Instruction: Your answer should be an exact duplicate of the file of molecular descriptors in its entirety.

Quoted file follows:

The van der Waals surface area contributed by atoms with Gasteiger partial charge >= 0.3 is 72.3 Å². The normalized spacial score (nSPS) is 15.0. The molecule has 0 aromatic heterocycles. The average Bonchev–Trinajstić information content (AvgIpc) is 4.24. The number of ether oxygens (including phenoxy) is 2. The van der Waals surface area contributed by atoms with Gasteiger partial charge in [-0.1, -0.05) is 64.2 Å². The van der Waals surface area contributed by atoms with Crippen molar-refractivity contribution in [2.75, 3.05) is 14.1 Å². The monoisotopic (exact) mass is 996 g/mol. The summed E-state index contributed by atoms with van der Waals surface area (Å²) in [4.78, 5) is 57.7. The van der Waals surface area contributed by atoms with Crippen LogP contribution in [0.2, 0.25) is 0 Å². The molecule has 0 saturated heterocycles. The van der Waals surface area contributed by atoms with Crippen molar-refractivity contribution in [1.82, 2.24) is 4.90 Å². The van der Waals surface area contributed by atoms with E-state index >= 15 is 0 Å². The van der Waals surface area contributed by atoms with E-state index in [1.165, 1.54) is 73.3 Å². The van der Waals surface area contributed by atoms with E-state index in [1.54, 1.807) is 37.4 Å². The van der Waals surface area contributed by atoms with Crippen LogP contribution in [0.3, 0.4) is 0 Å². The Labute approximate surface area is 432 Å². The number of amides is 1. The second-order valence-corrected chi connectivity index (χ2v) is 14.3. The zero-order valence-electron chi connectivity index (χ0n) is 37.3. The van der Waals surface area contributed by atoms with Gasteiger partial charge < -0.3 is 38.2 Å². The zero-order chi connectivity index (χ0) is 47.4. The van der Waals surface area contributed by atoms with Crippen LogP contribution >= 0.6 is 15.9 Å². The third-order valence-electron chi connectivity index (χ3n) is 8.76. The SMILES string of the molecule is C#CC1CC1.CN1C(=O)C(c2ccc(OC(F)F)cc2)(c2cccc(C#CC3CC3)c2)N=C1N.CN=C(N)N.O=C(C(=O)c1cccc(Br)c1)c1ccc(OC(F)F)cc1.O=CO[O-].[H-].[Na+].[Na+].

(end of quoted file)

The van der Waals surface area contributed by atoms with Gasteiger partial charge >= 0.3 is 72.3 Å². The normalized spacial score (nSPS) is 15.0. The molecule has 0 aromatic heterocycles. The average Bonchev–Trinajstić information content (AvgIpc) is 4.24. The number of ether oxygens (including phenoxy) is 2. The van der Waals surface area contributed by atoms with Gasteiger partial charge in [-0.1, -0.05) is 64.2 Å². The van der Waals surface area contributed by atoms with Crippen molar-refractivity contribution in [2.75, 3.05) is 14.1 Å². The monoisotopic (exact) mass is 996 g/mol. The summed E-state index contributed by atoms with van der Waals surface area (Å²) in [4.78, 5) is 57.7. The van der Waals surface area contributed by atoms with Crippen LogP contribution in [0.2, 0.25) is 0 Å². The molecule has 0 saturated heterocycles. The van der Waals surface area contributed by atoms with Crippen molar-refractivity contribution in [1.82, 2.24) is 4.90 Å². The van der Waals surface area contributed by atoms with E-state index >= 15 is 0 Å². The van der Waals surface area contributed by atoms with E-state index in [1.165, 1.54) is 73.3 Å². The van der Waals surface area contributed by atoms with E-state index in [1.54, 1.807) is 37.4 Å². The van der Waals surface area contributed by atoms with Crippen LogP contribution in [0.3, 0.4) is 0 Å². The Labute approximate surface area is 432 Å². The number of amides is 1. The second-order valence-corrected chi connectivity index (χ2v) is 14.3. The zero-order valence-electron chi connectivity index (χ0n) is 37.3. The van der Waals surface area contributed by atoms with Gasteiger partial charge < -0.3 is 38.2 Å². The zero-order chi connectivity index (χ0) is 47.4. The van der Waals surface area contributed by atoms with Crippen LogP contribution >= 0.6 is 15.9 Å². The third-order valence-electron chi connectivity index (χ3n) is 8.76. The SMILES string of the molecule is C#CC1CC1.CN1C(=O)C(c2ccc(OC(F)F)cc2)(c2cccc(C#CC3CC3)c2)N=C1N.CN=C(N)N.O=C(C(=O)c1cccc(Br)c1)c1ccc(OC(F)F)cc1.O=CO[O-].[H-].[Na+].[Na+].